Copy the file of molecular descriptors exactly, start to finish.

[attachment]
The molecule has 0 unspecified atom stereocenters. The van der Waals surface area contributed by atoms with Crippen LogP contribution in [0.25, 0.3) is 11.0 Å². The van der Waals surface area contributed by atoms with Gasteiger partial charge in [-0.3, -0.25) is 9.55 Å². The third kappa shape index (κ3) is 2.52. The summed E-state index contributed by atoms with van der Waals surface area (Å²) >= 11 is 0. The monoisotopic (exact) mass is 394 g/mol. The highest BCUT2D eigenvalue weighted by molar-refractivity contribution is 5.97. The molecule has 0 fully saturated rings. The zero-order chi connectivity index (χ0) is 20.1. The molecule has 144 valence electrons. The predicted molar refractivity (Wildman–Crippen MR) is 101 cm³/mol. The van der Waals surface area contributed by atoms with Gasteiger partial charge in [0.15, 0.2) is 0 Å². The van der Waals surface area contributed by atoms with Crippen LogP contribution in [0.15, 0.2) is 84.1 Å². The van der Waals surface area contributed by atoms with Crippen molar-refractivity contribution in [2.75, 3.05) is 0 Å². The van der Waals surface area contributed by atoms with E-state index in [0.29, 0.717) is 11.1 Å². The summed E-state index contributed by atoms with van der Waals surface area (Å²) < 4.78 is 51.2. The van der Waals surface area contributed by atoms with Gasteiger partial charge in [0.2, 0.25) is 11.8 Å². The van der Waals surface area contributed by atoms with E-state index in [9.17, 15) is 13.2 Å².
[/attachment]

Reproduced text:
The molecule has 0 unspecified atom stereocenters. The van der Waals surface area contributed by atoms with Crippen LogP contribution in [0.25, 0.3) is 11.0 Å². The van der Waals surface area contributed by atoms with Gasteiger partial charge in [-0.3, -0.25) is 9.55 Å². The third kappa shape index (κ3) is 2.52. The summed E-state index contributed by atoms with van der Waals surface area (Å²) >= 11 is 0. The monoisotopic (exact) mass is 394 g/mol. The highest BCUT2D eigenvalue weighted by molar-refractivity contribution is 5.97. The molecule has 0 fully saturated rings. The zero-order chi connectivity index (χ0) is 20.1. The molecule has 144 valence electrons. The predicted molar refractivity (Wildman–Crippen MR) is 101 cm³/mol. The van der Waals surface area contributed by atoms with Gasteiger partial charge in [0.15, 0.2) is 0 Å². The van der Waals surface area contributed by atoms with Crippen LogP contribution in [0.15, 0.2) is 84.1 Å². The van der Waals surface area contributed by atoms with Crippen molar-refractivity contribution in [2.75, 3.05) is 0 Å². The van der Waals surface area contributed by atoms with E-state index in [0.29, 0.717) is 11.1 Å². The summed E-state index contributed by atoms with van der Waals surface area (Å²) < 4.78 is 51.2. The van der Waals surface area contributed by atoms with Gasteiger partial charge in [0.2, 0.25) is 11.8 Å². The van der Waals surface area contributed by atoms with E-state index in [9.17, 15) is 13.2 Å².